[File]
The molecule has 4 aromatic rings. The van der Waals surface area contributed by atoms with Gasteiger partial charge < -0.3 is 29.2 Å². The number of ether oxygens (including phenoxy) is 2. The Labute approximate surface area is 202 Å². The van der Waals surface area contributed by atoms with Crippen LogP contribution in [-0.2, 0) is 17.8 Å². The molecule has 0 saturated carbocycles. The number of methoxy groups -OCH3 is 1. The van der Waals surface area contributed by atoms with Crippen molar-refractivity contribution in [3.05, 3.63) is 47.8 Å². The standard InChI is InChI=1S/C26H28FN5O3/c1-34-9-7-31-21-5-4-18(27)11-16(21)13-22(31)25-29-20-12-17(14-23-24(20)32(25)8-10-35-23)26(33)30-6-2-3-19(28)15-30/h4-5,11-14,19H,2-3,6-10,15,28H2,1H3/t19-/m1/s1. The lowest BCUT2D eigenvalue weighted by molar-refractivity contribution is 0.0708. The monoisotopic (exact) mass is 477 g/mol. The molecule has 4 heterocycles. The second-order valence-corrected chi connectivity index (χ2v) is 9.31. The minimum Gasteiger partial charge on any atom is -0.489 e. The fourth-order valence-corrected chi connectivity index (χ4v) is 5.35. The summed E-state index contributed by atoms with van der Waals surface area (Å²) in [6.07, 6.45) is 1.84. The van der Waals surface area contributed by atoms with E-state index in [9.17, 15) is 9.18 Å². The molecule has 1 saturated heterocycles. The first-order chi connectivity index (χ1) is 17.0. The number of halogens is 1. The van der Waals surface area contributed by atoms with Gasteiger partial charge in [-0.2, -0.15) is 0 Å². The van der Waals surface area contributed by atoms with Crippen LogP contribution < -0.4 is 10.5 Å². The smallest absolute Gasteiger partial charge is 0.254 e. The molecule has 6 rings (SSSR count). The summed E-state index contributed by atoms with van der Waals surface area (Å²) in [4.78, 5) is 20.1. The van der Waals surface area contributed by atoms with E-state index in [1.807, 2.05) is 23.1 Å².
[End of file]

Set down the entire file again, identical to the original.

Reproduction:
The molecule has 4 aromatic rings. The van der Waals surface area contributed by atoms with Gasteiger partial charge < -0.3 is 29.2 Å². The number of ether oxygens (including phenoxy) is 2. The Labute approximate surface area is 202 Å². The van der Waals surface area contributed by atoms with Crippen LogP contribution in [-0.2, 0) is 17.8 Å². The molecule has 0 saturated carbocycles. The number of methoxy groups -OCH3 is 1. The van der Waals surface area contributed by atoms with Crippen molar-refractivity contribution in [3.05, 3.63) is 47.8 Å². The standard InChI is InChI=1S/C26H28FN5O3/c1-34-9-7-31-21-5-4-18(27)11-16(21)13-22(31)25-29-20-12-17(14-23-24(20)32(25)8-10-35-23)26(33)30-6-2-3-19(28)15-30/h4-5,11-14,19H,2-3,6-10,15,28H2,1H3/t19-/m1/s1. The lowest BCUT2D eigenvalue weighted by molar-refractivity contribution is 0.0708. The monoisotopic (exact) mass is 477 g/mol. The molecule has 4 heterocycles. The second-order valence-corrected chi connectivity index (χ2v) is 9.31. The minimum Gasteiger partial charge on any atom is -0.489 e. The fourth-order valence-corrected chi connectivity index (χ4v) is 5.35. The summed E-state index contributed by atoms with van der Waals surface area (Å²) in [6.07, 6.45) is 1.84. The van der Waals surface area contributed by atoms with E-state index in [9.17, 15) is 9.18 Å². The molecule has 1 saturated heterocycles. The first-order chi connectivity index (χ1) is 17.0. The number of halogens is 1. The van der Waals surface area contributed by atoms with Gasteiger partial charge in [-0.2, -0.15) is 0 Å². The van der Waals surface area contributed by atoms with Crippen LogP contribution < -0.4 is 10.5 Å². The smallest absolute Gasteiger partial charge is 0.254 e. The molecule has 6 rings (SSSR count). The summed E-state index contributed by atoms with van der Waals surface area (Å²) in [4.78, 5) is 20.1. The van der Waals surface area contributed by atoms with E-state index in [1.807, 2.05) is 23.1 Å².